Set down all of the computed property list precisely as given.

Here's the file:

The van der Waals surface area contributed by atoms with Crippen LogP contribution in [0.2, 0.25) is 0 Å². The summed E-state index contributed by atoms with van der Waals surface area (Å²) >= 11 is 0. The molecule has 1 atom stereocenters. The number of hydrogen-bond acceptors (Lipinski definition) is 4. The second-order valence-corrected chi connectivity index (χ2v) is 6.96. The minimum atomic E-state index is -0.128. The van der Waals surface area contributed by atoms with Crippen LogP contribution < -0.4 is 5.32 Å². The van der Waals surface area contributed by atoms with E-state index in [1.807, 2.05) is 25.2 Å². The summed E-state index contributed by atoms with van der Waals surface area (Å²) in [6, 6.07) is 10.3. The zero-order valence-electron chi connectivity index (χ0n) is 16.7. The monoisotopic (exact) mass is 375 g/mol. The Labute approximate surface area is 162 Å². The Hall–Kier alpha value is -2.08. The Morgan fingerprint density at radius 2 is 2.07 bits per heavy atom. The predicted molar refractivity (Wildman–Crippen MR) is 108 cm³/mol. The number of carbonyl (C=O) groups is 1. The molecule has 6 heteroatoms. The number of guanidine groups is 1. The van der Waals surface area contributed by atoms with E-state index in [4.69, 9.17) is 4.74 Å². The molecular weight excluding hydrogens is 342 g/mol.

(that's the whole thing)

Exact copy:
The van der Waals surface area contributed by atoms with Crippen LogP contribution in [0.2, 0.25) is 0 Å². The summed E-state index contributed by atoms with van der Waals surface area (Å²) >= 11 is 0. The molecule has 1 atom stereocenters. The number of hydrogen-bond acceptors (Lipinski definition) is 4. The second-order valence-corrected chi connectivity index (χ2v) is 6.96. The minimum atomic E-state index is -0.128. The van der Waals surface area contributed by atoms with Crippen LogP contribution < -0.4 is 5.32 Å². The van der Waals surface area contributed by atoms with E-state index in [1.807, 2.05) is 25.2 Å². The summed E-state index contributed by atoms with van der Waals surface area (Å²) in [6, 6.07) is 10.3. The zero-order valence-electron chi connectivity index (χ0n) is 16.7. The monoisotopic (exact) mass is 375 g/mol. The Labute approximate surface area is 162 Å². The Hall–Kier alpha value is -2.08. The Morgan fingerprint density at radius 2 is 2.07 bits per heavy atom. The predicted molar refractivity (Wildman–Crippen MR) is 108 cm³/mol. The number of carbonyl (C=O) groups is 1. The molecule has 6 heteroatoms. The number of guanidine groups is 1. The van der Waals surface area contributed by atoms with E-state index in [4.69, 9.17) is 4.74 Å². The molecular weight excluding hydrogens is 342 g/mol.